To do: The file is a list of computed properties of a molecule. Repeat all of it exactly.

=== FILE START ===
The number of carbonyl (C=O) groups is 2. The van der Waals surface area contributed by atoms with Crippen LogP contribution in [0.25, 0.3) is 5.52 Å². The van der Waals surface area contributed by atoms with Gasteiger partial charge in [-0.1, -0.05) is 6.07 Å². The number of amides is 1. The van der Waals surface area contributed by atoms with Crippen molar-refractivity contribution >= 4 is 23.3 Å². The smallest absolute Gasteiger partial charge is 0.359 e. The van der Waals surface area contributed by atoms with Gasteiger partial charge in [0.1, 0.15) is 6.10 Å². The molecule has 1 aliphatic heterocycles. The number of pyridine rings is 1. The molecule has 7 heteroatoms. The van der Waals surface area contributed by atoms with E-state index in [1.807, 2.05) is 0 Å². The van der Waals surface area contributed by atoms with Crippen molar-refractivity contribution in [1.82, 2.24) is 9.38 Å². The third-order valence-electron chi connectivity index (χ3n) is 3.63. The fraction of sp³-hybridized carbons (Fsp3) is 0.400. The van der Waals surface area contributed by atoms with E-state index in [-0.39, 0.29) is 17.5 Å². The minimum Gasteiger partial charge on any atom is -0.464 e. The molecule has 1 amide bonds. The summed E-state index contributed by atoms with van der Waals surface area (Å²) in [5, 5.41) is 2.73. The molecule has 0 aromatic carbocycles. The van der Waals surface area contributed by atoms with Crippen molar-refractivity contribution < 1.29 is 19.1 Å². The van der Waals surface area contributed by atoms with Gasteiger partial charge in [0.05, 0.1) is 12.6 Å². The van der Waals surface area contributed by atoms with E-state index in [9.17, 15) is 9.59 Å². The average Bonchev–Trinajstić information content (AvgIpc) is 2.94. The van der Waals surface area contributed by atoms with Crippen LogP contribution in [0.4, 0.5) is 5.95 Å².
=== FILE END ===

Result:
The number of carbonyl (C=O) groups is 2. The van der Waals surface area contributed by atoms with Crippen LogP contribution in [0.25, 0.3) is 5.52 Å². The van der Waals surface area contributed by atoms with Gasteiger partial charge in [-0.1, -0.05) is 6.07 Å². The number of amides is 1. The van der Waals surface area contributed by atoms with Crippen molar-refractivity contribution >= 4 is 23.3 Å². The smallest absolute Gasteiger partial charge is 0.359 e. The van der Waals surface area contributed by atoms with Gasteiger partial charge in [0.1, 0.15) is 6.10 Å². The molecule has 1 aliphatic heterocycles. The number of pyridine rings is 1. The molecule has 7 heteroatoms. The van der Waals surface area contributed by atoms with E-state index in [1.807, 2.05) is 0 Å². The van der Waals surface area contributed by atoms with Crippen molar-refractivity contribution in [1.82, 2.24) is 9.38 Å². The third-order valence-electron chi connectivity index (χ3n) is 3.63. The fraction of sp³-hybridized carbons (Fsp3) is 0.400. The van der Waals surface area contributed by atoms with E-state index in [-0.39, 0.29) is 17.5 Å². The minimum Gasteiger partial charge on any atom is -0.464 e. The molecule has 1 amide bonds. The summed E-state index contributed by atoms with van der Waals surface area (Å²) in [5, 5.41) is 2.73. The molecule has 0 aromatic carbocycles. The van der Waals surface area contributed by atoms with Crippen molar-refractivity contribution < 1.29 is 19.1 Å². The van der Waals surface area contributed by atoms with Gasteiger partial charge in [0.05, 0.1) is 12.6 Å². The van der Waals surface area contributed by atoms with E-state index in [9.17, 15) is 9.59 Å². The average Bonchev–Trinajstić information content (AvgIpc) is 2.94. The van der Waals surface area contributed by atoms with Crippen LogP contribution in [0.4, 0.5) is 5.95 Å².